Umaru Musa Yar’Adua (16 August 1951– 5 May 2010) was a Nigerian politician who was the President of Nigeria from 2007 to 2010. He was declared the winner of the controversial Nigerian presidential election held on 21 April 2007, and was sworn in on 29 May 2007.
He previously served as the Governor of Katsina from 1999 to 2007; and was a member of the People’s Democratic Party (PDP). In 2009, Yar’Adua left for Saudi Arabia to receive treatment for pericarditis. He returned to Nigeria on 24 February 2010, where he died on 5 May.
President Yar’Adua left Nigeria on 23 November 2009, and was reported to be receiving treatment for pericarditis at a clinic in Saudi Arabia. He was not seen in public again, and his absence created a power vacuum which was usurped by a cabal. On 22 January 2010, the Supreme Court of Nigeria ruled that the Federal Executive Council (FEC) had fourteen days to decide a resolution on whether Yar’Adua was “incapable of discharging the functions of his office”. The ruling also stated that the Federal Executive Council should hear testimony of five doctors, one of whom should be Yar’Adua’s personal physician.
Doctrine of necessity
On 10 February 2010, the Senate controversially used the “doctrine of necessity” to transfer Presidential Powers to Vice President Goodluck Jonathan, and declared him Acting President, with all the accompanying powers, until Yar’Adua returned to full health. The power transfer, considered illegal by some, has been called a “coup without the word” by opposition lawyers and lawmakers. However, there are others that felt the power vacuum would lead to instability and a possible military takeover.
In 2007, Umaru Yar’Adua, who suffered from a kidney condition, challenged his critics to a game of squash in an endeavor to end speculations about his health. On 6 March 2007 he was flown to Germany for medical reasons, further fomenting rumors about his health. His spokesperson said this was due to stress and quoted Yar’Adua as saying he was fine and would soon be back to campaigning. Another report, which was rejected by Yar’Adua’s spokesperson, claims that Yar’Adua collapsed after suffering a possible heart attack.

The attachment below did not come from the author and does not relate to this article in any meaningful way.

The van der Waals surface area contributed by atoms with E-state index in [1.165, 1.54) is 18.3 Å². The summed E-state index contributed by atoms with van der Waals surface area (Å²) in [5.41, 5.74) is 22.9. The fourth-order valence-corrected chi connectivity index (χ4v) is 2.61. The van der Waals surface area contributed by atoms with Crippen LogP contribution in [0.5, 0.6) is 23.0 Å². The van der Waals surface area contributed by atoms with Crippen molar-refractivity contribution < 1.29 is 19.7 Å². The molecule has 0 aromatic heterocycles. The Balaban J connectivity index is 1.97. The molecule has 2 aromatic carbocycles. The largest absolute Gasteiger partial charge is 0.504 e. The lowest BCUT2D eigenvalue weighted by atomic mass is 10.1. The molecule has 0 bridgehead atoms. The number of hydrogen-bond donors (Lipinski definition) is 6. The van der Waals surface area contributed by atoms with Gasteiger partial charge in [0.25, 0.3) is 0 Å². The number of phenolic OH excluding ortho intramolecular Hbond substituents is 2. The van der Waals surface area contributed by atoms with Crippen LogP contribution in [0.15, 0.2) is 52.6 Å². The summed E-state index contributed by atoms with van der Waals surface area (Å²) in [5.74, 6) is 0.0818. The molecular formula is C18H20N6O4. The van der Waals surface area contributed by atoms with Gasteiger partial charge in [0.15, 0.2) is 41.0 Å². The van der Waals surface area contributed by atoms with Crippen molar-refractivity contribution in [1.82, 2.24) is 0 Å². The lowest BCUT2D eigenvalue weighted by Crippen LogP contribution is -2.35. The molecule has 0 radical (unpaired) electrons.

On 28 June 2007, Yar’Adua publicly revealed his declaration of assets from May (becoming the first Nigerian president to do so), according to which he had ₦856,452,892 (US$5.8 million) in assets, ₦19 million ($0.1 million) of which belonged to his wife. He also had ₦88,793,269.77 ($0.5 million) in liabilities. This disclosure, which fulfilled a pre-election promise he made, was intended to set an example for other Nigerian politicians and discourage corruption.
Death and aftermath
On 24 February 2010, Yar’Adua returned to Abuja under the cover of darkness. His state of health was unclear, but there was speculation that he was still on a life support machine. Various political and religious figures in Nigeria had visited him during his illness saying he would make a recovery. Yar’Adua died on 5 May at the Aso Rock Presidential Villa. An Islamic burial took place on 6 May in his hometown in Katsina.
The Federal Government of Nigeria declared a seven-day mourning period. Acting President Goodluck Jonathan said “Nigeria has lost the jewel on its crown and even the heavens mourn with our nation tonight. As individuals and as a nation we prayed for the recovery of Mr President. But we take solace in the fact that the Almighty is the giver and taker of all life.”
US President Barack Obama offered condolences, stating: “He was committed to creating lasting peace and prosperity within Nigeria’s own borders, and continuing that work will be an important part of honoring his legacy